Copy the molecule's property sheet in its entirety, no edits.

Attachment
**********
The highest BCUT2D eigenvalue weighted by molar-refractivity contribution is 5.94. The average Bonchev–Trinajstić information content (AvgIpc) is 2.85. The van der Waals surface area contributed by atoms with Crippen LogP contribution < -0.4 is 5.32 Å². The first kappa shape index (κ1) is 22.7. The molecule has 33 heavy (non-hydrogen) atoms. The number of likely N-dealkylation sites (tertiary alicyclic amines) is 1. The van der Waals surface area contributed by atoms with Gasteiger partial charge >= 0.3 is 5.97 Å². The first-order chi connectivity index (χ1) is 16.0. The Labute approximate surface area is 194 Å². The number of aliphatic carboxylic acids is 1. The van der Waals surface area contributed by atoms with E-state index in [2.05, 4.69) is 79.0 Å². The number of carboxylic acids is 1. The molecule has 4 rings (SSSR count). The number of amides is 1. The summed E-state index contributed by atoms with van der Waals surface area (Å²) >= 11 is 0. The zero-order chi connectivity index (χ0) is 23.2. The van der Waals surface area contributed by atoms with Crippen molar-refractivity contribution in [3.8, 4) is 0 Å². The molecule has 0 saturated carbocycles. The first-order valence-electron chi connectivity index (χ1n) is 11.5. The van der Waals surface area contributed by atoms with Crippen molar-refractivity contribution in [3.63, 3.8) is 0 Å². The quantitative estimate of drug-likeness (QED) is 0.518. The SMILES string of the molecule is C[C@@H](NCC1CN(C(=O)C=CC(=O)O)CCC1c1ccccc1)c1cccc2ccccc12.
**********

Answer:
The highest BCUT2D eigenvalue weighted by molar-refractivity contribution is 5.94. The average Bonchev–Trinajstić information content (AvgIpc) is 2.85. The van der Waals surface area contributed by atoms with Crippen LogP contribution < -0.4 is 5.32 Å². The first kappa shape index (κ1) is 22.7. The molecule has 33 heavy (non-hydrogen) atoms. The number of likely N-dealkylation sites (tertiary alicyclic amines) is 1. The van der Waals surface area contributed by atoms with Gasteiger partial charge >= 0.3 is 5.97 Å². The first-order chi connectivity index (χ1) is 16.0. The Labute approximate surface area is 194 Å². The number of aliphatic carboxylic acids is 1. The van der Waals surface area contributed by atoms with E-state index in [2.05, 4.69) is 79.0 Å². The number of carboxylic acids is 1. The molecule has 4 rings (SSSR count). The number of amides is 1. The summed E-state index contributed by atoms with van der Waals surface area (Å²) >= 11 is 0. The zero-order chi connectivity index (χ0) is 23.2. The van der Waals surface area contributed by atoms with Crippen molar-refractivity contribution in [3.8, 4) is 0 Å². The molecule has 0 saturated carbocycles. The first-order valence-electron chi connectivity index (χ1n) is 11.5. The van der Waals surface area contributed by atoms with Crippen molar-refractivity contribution in [3.63, 3.8) is 0 Å². The quantitative estimate of drug-likeness (QED) is 0.518. The SMILES string of the molecule is C[C@@H](NCC1CN(C(=O)C=CC(=O)O)CCC1c1ccccc1)c1cccc2ccccc12.